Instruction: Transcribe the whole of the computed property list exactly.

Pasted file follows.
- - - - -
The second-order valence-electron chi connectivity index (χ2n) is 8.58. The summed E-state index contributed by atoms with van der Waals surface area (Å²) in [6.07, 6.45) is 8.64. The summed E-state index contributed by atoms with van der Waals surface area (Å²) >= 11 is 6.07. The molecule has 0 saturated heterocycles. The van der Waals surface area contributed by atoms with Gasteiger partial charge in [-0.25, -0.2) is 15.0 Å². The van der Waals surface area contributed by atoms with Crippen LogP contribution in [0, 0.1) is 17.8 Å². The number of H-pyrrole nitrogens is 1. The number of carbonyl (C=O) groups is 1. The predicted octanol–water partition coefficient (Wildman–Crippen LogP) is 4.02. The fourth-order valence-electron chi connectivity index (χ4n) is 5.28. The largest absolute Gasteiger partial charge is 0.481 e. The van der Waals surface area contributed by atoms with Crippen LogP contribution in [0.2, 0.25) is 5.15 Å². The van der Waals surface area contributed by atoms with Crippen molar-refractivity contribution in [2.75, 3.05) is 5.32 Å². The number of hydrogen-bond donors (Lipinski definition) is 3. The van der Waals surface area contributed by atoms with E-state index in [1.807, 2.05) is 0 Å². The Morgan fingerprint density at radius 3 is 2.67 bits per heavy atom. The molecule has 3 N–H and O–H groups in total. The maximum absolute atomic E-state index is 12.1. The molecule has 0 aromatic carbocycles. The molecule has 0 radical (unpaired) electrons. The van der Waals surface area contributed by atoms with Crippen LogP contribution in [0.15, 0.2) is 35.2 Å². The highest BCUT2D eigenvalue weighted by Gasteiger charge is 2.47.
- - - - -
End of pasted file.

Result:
The second-order valence-electron chi connectivity index (χ2n) is 8.58. The summed E-state index contributed by atoms with van der Waals surface area (Å²) in [6.07, 6.45) is 8.64. The summed E-state index contributed by atoms with van der Waals surface area (Å²) >= 11 is 6.07. The molecule has 0 saturated heterocycles. The van der Waals surface area contributed by atoms with Gasteiger partial charge in [-0.25, -0.2) is 15.0 Å². The van der Waals surface area contributed by atoms with Crippen LogP contribution in [0, 0.1) is 17.8 Å². The number of H-pyrrole nitrogens is 1. The number of carbonyl (C=O) groups is 1. The predicted octanol–water partition coefficient (Wildman–Crippen LogP) is 4.02. The fourth-order valence-electron chi connectivity index (χ4n) is 5.28. The largest absolute Gasteiger partial charge is 0.481 e. The van der Waals surface area contributed by atoms with Crippen LogP contribution in [0.2, 0.25) is 5.15 Å². The van der Waals surface area contributed by atoms with Crippen molar-refractivity contribution in [2.75, 3.05) is 5.32 Å². The number of hydrogen-bond donors (Lipinski definition) is 3. The van der Waals surface area contributed by atoms with E-state index in [1.807, 2.05) is 0 Å². The Morgan fingerprint density at radius 3 is 2.67 bits per heavy atom. The molecule has 3 N–H and O–H groups in total. The maximum absolute atomic E-state index is 12.1. The molecule has 0 aromatic carbocycles. The molecule has 0 radical (unpaired) electrons. The van der Waals surface area contributed by atoms with Crippen LogP contribution in [0.15, 0.2) is 35.2 Å². The highest BCUT2D eigenvalue weighted by Gasteiger charge is 2.47.